The days of pursuing an education for education’s sake are over. Now more than ever, it is critical for students to be able to connect their learning to life and career. However, the number of students who see direct relevance between their college coursework and career goals is staggering. Only 26% of working U.S. adults with college experience believe their coursework is directly relevant to their career—a disappointing yet unsurprising number, given the growing skepticism around the value of college degrees. [11]

Skills create a more transparent alignment between academic content and career. Students who can see clear relevance between their courses and career are likelier to believe their education was quality and worth the cost. [11] However, these career connections are often obfuscated from view and not as transparent as they should be for all learners. Many higher education institutions leave the full onus on students to make these important connections. This is particularly problematic for underserved students who may not have had career mentoring to help draw these connections. Moreover, students who have frequent conversations with college faculty about skills and career connections report greater confidence in career readiness than those who don’t (42% vs 27%). [3] Highlighting the skills that students are demonstrating and gaining through their college experience can help students see the critical connections between academic content, and their career goals, increasing both actual and perceived value of their college experience.

Skills for Equity

Skills level the playing field for more equitable access to opportunity.

Higher education that doesn’t focus on skills not only misses the mark but perpetuates systemic inequities in access to opportunity. Positioning the degree as “the exclusive pathway to opportunity” for career advancement has led to major degree inflation over the last three decades and barriers to opportunity for far too many. [12] A 2017 Harvard Business School study reports that as many as 6.2 million Americans may be impacted by degree inflation, with the lack of a bachelor’s degree precluding them from career opportunity. [12] This barrier is particularly significant for learners who have taken on debt to pay for college but have no degree. Many of them will leave the higher education system worse off than before they entered it. Of the nearly 45 million Americans with college loan debt, nearly one-third have no degree, disproportionately affecting underserved borrowers[2]. Degree inflation also has a profound impact on workforce diversity and economic mobility. According to the Society for Human Resource Management, “Because Black job candidates are less likely to hold a degree than white applicants, degree requirements can keep skilled and talented workers out of certain positions, which lowers their earning potential and makes creating diversified and inclusive workplaces more difficult for companies.”[15]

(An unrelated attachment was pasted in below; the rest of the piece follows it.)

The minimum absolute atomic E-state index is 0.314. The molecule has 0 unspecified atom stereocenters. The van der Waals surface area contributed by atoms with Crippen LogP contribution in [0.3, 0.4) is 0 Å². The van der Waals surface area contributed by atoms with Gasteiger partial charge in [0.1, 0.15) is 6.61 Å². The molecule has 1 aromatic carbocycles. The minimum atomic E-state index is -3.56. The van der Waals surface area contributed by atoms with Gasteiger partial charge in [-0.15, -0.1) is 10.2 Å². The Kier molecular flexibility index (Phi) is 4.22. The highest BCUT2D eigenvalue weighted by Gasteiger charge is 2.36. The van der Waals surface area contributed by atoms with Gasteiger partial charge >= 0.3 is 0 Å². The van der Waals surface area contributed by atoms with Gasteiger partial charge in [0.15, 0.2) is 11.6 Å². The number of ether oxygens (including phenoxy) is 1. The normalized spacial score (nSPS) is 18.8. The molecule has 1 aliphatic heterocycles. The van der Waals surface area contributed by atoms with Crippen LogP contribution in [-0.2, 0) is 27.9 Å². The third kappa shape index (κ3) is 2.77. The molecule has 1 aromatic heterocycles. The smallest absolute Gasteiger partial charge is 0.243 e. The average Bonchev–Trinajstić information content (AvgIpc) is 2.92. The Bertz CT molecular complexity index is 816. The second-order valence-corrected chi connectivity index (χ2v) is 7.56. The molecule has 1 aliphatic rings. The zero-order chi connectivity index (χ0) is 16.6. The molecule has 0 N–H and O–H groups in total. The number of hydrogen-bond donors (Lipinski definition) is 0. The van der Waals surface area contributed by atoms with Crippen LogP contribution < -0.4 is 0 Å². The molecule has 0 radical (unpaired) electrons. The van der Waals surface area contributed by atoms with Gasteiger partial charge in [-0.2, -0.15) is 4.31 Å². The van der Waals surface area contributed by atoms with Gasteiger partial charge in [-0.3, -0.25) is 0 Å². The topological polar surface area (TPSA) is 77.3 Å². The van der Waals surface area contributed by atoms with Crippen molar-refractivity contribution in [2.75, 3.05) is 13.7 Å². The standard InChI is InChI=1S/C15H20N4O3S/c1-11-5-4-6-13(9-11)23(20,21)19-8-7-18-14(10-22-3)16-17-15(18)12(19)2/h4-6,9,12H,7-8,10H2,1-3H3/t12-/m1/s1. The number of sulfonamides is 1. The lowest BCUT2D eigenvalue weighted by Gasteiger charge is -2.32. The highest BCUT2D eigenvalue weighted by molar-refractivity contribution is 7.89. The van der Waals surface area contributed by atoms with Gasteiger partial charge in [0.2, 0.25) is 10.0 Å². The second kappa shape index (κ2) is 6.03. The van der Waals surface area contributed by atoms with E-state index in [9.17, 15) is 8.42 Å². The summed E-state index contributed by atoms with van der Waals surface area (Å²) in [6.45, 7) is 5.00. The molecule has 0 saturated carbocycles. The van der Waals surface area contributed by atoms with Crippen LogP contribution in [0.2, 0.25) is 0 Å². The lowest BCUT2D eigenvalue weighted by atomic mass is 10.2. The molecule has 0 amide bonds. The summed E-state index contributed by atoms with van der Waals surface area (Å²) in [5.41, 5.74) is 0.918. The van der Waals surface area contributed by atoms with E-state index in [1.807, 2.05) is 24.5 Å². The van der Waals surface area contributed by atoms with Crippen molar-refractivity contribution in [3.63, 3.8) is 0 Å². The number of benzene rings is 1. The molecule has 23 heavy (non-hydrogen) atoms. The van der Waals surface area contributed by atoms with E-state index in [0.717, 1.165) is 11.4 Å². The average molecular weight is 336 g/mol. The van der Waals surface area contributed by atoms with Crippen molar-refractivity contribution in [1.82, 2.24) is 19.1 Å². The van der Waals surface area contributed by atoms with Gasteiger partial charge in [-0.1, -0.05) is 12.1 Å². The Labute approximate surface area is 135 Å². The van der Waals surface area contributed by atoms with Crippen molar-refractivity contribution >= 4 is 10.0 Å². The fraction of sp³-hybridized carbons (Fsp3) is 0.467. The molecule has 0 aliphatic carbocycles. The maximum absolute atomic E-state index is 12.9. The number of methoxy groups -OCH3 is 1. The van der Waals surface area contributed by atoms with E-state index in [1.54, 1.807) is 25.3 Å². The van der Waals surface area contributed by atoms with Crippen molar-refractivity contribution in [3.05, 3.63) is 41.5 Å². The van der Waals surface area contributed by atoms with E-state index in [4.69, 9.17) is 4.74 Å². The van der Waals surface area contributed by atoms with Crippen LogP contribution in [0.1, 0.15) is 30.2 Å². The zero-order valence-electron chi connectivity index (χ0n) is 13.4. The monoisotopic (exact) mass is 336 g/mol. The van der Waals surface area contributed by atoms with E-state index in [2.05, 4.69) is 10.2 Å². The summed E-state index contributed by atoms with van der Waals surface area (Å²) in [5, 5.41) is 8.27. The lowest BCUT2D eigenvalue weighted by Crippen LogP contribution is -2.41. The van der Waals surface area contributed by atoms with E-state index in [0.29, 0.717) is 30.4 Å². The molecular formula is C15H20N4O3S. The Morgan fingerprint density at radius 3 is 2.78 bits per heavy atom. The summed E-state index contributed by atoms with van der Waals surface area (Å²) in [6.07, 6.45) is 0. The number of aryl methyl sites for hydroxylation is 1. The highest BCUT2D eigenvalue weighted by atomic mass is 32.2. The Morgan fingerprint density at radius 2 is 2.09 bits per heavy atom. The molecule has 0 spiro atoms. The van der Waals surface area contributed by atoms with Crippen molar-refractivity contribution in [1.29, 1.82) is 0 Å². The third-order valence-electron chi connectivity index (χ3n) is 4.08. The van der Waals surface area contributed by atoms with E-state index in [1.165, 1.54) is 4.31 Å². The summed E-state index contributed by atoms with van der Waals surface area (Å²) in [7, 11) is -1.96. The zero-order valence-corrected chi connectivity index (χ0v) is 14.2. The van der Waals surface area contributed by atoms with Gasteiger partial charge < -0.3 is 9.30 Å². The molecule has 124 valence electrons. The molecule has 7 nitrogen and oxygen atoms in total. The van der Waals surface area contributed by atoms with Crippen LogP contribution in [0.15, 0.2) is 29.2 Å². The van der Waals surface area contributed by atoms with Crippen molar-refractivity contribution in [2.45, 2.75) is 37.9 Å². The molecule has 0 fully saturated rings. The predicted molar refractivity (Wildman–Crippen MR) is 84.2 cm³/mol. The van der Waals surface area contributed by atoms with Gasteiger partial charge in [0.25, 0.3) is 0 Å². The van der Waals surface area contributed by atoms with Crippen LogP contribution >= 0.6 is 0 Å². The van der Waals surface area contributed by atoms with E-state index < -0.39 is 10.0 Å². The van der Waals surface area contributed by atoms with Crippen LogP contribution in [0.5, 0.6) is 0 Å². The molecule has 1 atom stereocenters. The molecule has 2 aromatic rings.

The focus on degrees as the primary indicator of career readiness is on the decline, but what degrees are meant to represent is more relevant than ever. The value of a college degree for economic mobility and career readiness can be improved when seen through the lens of skills. This is not a matter of skills vs degree. It’s a matter of skills and degree. As more and more employers begin to value skills over degree for hiring practices, higher education can embrace skills as a new currency that adds both incremental value during a learner’s journey and enhances the value of the credential. This new currency can break down barriers, improve workforce diversity and create more equitable access to economic mobility for traditionally underserved and overlooked populations.


Some of the biggest issues facing higher education in the next five years are also the biggest areas for opportunity. By increasing efforts to make high-demand skills a critical component of the higher education system, more learners will be better-served through improvements in return, relevance and equitable access to opportunity.


Forbes, “The Convincing and Confusing Value of College Explained”, September, 2019,

The White House, “Fact Sheet: President Biden Announces Student Loan Relief for Borrowers Who Need It Most”, August, 2022,

Gallup, “Strada-Gallup 2017 College Student Survey”, 2017,

New York Times, “A 4-Year Degree Isn’t Quite the Job Requirement It Used to Be”, April, 2022,

Gallup, “Why Higher Ed?: Top Reasons U.S. Consumers Choose Their Educational Pathways”, January, 2018,

Northeastern, Educational Credentials Come of Age: A Survey on the Use and Value of Educational Credentials in Hiring”, December, 2018,

Fast Company “The Secret To Hiring Is Skills Based”, July, 2022,

Forbes, “Rating The Value Of Higher Education”, July, 2021,

Public News Time, “GM Drops 4-Year Degree Requirement For Many Jobs, Will Focus On Skills”, June, 2022,

IBM, “How the US Can Lead in Education and Build a More Equitable Economy”, January, 2021,

Gallup, “Relevance Linked to Views of Educational Quality and Value”, May, 2018,

Forbes, “Forget Bitcoin—Skills Are The Currency of The Future”, June, 2020,

Harvard Business School, “Dismissed by Degrees: How Degree Inflation Is Undermining US Competitiveness And Hurting America’s Middle Class”, December, 2017,

Wall Street Journal, “The Disparate Racial Impact of Requiring a College Degree”, June, 2020,

SHRM, “College Degree Requirements Hinder Black Workers’ Earnings and Career Advancement”, August 2020,